Writing was something I always loved growing up. Granted my skills at plot structure or character development were a bit awkward, but I can remember when I was maybe 11 or 12 starting a novel about myself and Seth Green falling in love. Granted I never finished this masterpiece in the making, but I used to spend hours at my computer typing away, pouring the worlds in my head onto paper (or the word processor). Not every story involved love affairs with Seth Green of course, sometimes there were vampires (I was really into Buffy the Vampire Slayer) or witches or cute boys from school. It wasn’t until I was 17, though, that I started to take writing really seriously. At that point I was in my senior year of High School and I’d applied to do a degree in Tourism. But then in second term I started a Creative Writing class and it felt right. It was exhilarating and fun, and within weeks I’d pushed Tourism aside and applied to do a Bachelor of Arts degree at my local university, majoring in Creative Writing.

2. Why did you choose to write in this genre?

I love YA books and I firmly believe that some of the best literature out there is Young Adult. YA books have this amazing ability to absorb their readers on a different level than general fiction. They’re relatable and inspiring. On the whole YA readers are more passionate and excited by the books they read. It’s awe inspiring. As for the actual writing for Young Adults, it’s always come naturally to me and I just love writing about teenagers. It’s a tumultuous time in anyone’s life and everything is so much more dramatic and exciting, there are so many possibilities. It’s invigorating and makes writing so much fun. And also, to be honest, I think there is a teenage girl permanently trapped in my brain.

3. What advice would you give to beginners who are nervous?

I used to read all this advice from writers where they’d say – don’t take writing degrees in university, it’s something you can learn on your own etc. To be honest though, I think it’s a load of bull. Writing may be founded upon natural talent, but taking classes helped me become a far better writer. I learned not to just create stories, but how to develop them and shape them. I learned how to workshop with other writers and take and give critiques, and in that I learned how to recognize the flaws in my own work. It helped me grow so much  and even though I still continue to learn,  those years at university were the best thing that happened to me as a writer. So to any writer out there who is feeling nervous or doesn’t know where to begin – take a class, or in the very least, join a writing group and learn to workshop with other writers.

4. Describe your process for writing/completing a novel?

I’m one of those writers who plans things out. I can’t just come up with an idea and press go in my brain. I have to think about it, endlessly. I have to see exactly where each element of the story will take me and why. I need to know the end before I can make the beginning work. So I create outlines and goals and fill notebooks with ideas. I’m both incredibly organized and completely disorganized at the same time when I do this, so I have no true structure to my writing process. But to get from A to Z, I have to figure out B through Y.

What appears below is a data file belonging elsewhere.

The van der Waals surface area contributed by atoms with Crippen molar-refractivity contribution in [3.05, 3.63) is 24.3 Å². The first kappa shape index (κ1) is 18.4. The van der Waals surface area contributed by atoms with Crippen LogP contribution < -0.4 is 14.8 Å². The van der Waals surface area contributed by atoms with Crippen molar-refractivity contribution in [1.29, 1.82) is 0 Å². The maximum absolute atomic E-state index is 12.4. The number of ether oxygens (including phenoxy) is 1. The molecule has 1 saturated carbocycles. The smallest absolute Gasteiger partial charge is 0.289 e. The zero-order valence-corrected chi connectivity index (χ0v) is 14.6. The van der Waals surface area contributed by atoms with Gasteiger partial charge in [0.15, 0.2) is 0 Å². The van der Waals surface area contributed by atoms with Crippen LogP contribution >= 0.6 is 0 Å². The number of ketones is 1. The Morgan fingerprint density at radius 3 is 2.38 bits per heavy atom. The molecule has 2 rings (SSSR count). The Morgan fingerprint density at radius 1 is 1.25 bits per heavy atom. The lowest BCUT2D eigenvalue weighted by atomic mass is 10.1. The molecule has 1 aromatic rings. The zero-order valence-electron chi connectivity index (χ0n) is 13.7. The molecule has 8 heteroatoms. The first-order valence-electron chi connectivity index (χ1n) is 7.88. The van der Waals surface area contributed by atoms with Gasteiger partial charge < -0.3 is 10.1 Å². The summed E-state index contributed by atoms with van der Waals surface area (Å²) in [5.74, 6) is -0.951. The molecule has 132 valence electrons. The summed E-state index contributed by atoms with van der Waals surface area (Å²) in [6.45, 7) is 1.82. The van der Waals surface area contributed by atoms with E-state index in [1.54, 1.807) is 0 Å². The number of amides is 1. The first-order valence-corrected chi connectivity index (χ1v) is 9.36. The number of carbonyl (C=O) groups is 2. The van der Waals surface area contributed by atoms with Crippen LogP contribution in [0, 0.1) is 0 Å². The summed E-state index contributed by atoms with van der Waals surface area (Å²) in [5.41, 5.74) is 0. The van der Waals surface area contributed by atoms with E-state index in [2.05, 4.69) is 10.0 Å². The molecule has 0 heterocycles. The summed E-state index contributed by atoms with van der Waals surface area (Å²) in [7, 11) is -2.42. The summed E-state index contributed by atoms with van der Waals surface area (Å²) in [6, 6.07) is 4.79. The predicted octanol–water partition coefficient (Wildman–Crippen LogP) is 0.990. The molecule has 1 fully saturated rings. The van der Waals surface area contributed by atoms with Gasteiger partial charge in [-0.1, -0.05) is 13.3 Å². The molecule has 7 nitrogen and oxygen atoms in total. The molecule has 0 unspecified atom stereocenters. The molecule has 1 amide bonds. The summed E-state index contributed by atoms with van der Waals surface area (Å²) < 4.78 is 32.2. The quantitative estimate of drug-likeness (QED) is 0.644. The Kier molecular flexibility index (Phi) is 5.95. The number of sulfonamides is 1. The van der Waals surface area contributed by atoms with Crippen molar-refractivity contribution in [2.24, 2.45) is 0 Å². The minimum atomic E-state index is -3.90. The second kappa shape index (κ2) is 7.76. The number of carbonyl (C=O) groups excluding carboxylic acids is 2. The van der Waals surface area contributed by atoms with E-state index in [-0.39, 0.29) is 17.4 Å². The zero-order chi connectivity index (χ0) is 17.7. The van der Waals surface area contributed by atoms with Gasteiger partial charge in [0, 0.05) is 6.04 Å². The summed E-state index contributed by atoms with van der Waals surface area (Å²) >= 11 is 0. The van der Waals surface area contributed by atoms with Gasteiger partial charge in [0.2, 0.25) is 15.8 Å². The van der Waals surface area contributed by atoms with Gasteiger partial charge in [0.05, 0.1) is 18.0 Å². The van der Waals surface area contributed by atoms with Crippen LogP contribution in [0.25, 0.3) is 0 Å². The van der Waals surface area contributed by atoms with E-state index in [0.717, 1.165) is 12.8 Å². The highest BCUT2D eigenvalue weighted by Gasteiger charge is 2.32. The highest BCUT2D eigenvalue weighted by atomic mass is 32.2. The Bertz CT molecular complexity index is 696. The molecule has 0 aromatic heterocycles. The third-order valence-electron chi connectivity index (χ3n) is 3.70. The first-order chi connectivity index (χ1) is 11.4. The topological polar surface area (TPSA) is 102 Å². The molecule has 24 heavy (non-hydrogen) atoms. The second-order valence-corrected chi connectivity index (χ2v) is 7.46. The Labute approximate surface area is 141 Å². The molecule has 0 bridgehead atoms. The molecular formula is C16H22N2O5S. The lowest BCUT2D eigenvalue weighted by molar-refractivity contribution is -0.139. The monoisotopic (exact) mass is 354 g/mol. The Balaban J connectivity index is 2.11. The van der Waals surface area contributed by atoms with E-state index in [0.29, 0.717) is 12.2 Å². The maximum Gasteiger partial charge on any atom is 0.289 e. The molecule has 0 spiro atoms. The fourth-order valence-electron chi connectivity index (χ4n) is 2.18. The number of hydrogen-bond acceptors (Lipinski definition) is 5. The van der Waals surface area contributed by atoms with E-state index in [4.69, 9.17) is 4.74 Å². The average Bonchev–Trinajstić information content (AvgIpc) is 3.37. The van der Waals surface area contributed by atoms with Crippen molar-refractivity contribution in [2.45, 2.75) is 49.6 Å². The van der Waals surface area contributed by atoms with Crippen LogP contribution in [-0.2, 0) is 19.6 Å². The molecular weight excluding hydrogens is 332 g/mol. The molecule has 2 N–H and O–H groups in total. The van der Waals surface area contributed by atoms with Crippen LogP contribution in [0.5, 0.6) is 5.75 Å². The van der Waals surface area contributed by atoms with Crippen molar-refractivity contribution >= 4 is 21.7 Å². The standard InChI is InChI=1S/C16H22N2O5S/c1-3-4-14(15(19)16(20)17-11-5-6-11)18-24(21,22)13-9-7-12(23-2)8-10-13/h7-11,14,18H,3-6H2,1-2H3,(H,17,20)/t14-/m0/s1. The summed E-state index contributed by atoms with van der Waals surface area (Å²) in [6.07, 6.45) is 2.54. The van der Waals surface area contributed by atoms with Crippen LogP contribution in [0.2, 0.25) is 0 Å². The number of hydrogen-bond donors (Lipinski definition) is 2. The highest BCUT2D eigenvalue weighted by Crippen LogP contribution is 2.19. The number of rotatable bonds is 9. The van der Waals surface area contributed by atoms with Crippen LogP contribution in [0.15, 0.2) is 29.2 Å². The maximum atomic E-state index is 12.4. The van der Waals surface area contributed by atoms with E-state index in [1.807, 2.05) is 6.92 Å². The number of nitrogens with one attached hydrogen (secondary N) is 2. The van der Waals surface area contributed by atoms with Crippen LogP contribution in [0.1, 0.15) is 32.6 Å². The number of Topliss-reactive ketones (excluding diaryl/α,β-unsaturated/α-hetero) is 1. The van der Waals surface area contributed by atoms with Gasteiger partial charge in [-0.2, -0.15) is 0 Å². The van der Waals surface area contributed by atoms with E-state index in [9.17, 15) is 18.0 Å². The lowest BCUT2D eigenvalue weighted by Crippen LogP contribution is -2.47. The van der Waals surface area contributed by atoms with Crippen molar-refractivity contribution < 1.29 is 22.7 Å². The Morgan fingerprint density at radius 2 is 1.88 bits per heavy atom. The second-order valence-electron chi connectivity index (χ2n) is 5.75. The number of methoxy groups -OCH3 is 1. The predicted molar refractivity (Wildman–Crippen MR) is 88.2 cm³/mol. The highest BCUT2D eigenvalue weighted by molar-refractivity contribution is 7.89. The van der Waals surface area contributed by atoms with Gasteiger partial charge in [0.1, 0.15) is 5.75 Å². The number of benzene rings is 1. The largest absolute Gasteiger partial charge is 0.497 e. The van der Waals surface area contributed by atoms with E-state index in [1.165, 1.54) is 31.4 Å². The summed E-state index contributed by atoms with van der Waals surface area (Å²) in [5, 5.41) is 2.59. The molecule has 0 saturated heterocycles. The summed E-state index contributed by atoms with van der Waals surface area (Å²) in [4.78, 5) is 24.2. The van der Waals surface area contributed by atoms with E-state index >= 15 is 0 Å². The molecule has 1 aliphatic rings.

5. What is the best part about writing?

Those moments when you’re in the middle of a manuscript and the words just start pouring out of you so fast, it’s almost too hard to get them all down. Those moments where you’re so inspired it just feels like the story you’re writing is gushing from you. I love that. I love seeing the worlds I created in my head come to life on paper. It’s so exciting and satisfying.

6. What is the hardest thing about writing?

I never feel done. No matter how many times I go over a draft I always feel like I need to do more, fix more, change more. Starkissed is the first novel I’ve published, and even now I’m sitting here wondering if I should have changed one thing or the other. It’s ridiculously hard to let go and just let it be.

7. What is your favourite thing you have written? Why?

In my last year at university I wrote a small piece for my non-fiction class. In it I essentially embodied myself at 15 and wrote all these letters to my favourite actors or musicians at the time. It was a comedy piece and when I submitted it for class it got fantastic feedback. So I decided to submit it to my school’s literary journal and it was accepted. Every year the journal holds a launch party and they ask those who are published in the journal if they’d like to read. I signed up and went in front of a room full of my peers and professors, not to mention a ton of people I’d never met before and read it. I was barely a paragraph in and the room was in stitches laughing, and they continued throughout the whole piece. It was amazing hearing people responding in such a way to something I had written, and to this day that piece remains my favourite!

8. Who would you most like to thank for their involvement in your writing career?